Cedar Hollow Photo Workshop

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October 27, 2012, J.T. Nickel Family Nature and Wildlife Preserve

The Cedar Hollow Watershed is nestled deep in a remote and pristine area of the preserve.

Great blue lobelia (Lobelia siphilitica) are native to northeastern Oklahoma and were in bloom during the hike through the woodland areas of the preserve.

Hamamelis vernalis, a species of Witch-hazel, was seen growing wild at the preserve. It is native to the Ozark Plateau in Missouri, Oklahoma and Arkansas.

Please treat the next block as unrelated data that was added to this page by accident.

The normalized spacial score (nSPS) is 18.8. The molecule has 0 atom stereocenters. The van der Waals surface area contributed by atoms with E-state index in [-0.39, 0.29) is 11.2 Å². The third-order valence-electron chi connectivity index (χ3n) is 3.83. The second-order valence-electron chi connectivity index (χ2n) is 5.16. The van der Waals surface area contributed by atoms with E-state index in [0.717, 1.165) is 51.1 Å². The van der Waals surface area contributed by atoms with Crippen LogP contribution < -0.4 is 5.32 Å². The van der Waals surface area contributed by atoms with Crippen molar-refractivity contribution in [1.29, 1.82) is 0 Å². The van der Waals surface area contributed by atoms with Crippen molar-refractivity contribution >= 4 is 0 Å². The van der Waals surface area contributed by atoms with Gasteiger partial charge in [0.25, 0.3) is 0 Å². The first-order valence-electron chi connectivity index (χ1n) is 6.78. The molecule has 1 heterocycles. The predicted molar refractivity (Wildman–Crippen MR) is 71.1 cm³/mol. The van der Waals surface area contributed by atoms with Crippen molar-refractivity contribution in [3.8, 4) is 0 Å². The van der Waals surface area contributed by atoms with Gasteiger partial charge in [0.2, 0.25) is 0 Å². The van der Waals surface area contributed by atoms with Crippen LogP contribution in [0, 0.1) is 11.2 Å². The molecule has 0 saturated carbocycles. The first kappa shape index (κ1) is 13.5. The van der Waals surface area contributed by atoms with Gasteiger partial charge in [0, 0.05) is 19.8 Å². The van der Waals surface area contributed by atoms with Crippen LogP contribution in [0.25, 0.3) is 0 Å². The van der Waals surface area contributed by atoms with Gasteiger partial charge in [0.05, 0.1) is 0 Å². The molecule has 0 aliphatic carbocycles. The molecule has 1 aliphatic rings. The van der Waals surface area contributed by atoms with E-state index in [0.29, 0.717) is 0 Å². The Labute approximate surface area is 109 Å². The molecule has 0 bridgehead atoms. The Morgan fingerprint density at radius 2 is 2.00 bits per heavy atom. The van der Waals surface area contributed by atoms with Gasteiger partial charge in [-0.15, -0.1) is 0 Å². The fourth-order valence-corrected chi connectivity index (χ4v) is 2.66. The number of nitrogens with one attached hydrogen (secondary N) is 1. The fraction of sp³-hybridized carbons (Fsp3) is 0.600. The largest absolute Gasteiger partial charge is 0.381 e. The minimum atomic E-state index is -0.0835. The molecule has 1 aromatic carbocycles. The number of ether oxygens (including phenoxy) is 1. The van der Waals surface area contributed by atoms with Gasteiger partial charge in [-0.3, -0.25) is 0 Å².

The forested and woodland areas at the preserve provide a high moisture environment for mosses and liverworts to thrive as natural ground cover.

Great blue lobelia (Lobelia siphilitica) is a true-blue "perennial" and is aflutter with butterflies and hummingbirds in late summer.

When winter finally hits full-bore, the mantle of fallen leaves will help protect the woodland soil in Cedar Hollow from the eroding effects of wind and rain.

Surrounded by steep woodland slopes, the Cedar Hollow Watershed is a photographic haven in the fall.

As an understory tree, flowering dogwoods provide cover and food for many forest birds and animals.